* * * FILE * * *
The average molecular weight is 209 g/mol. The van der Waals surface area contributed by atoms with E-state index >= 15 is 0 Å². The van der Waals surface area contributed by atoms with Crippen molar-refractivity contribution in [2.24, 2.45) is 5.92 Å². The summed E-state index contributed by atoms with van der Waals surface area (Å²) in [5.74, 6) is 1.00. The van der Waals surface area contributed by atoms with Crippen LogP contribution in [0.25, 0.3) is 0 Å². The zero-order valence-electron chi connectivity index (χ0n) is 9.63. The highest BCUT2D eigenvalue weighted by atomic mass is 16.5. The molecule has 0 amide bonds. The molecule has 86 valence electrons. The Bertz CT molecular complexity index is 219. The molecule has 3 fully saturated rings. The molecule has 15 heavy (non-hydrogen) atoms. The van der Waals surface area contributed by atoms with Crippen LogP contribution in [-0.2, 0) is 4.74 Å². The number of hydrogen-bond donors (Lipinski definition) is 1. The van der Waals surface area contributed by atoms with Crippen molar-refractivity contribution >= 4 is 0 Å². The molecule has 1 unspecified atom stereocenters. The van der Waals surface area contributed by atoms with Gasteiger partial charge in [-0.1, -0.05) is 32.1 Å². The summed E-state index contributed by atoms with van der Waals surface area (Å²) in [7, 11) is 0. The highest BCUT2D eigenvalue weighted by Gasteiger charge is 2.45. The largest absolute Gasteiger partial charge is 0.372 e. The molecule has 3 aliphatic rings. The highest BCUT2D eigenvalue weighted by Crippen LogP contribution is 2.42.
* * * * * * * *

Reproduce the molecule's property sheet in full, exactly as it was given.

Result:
The average molecular weight is 209 g/mol. The van der Waals surface area contributed by atoms with E-state index >= 15 is 0 Å². The van der Waals surface area contributed by atoms with Crippen molar-refractivity contribution in [2.24, 2.45) is 5.92 Å². The summed E-state index contributed by atoms with van der Waals surface area (Å²) in [5.74, 6) is 1.00. The van der Waals surface area contributed by atoms with Crippen LogP contribution in [0.25, 0.3) is 0 Å². The zero-order valence-electron chi connectivity index (χ0n) is 9.63. The highest BCUT2D eigenvalue weighted by atomic mass is 16.5. The molecule has 0 amide bonds. The molecule has 86 valence electrons. The Bertz CT molecular complexity index is 219. The molecule has 3 fully saturated rings. The molecule has 15 heavy (non-hydrogen) atoms. The van der Waals surface area contributed by atoms with Crippen LogP contribution in [-0.2, 0) is 4.74 Å². The number of hydrogen-bond donors (Lipinski definition) is 1. The van der Waals surface area contributed by atoms with Crippen molar-refractivity contribution >= 4 is 0 Å². The molecule has 1 unspecified atom stereocenters. The van der Waals surface area contributed by atoms with Gasteiger partial charge in [-0.1, -0.05) is 32.1 Å². The summed E-state index contributed by atoms with van der Waals surface area (Å²) in [7, 11) is 0. The highest BCUT2D eigenvalue weighted by Gasteiger charge is 2.45. The largest absolute Gasteiger partial charge is 0.372 e. The molecule has 3 aliphatic rings. The highest BCUT2D eigenvalue weighted by Crippen LogP contribution is 2.42.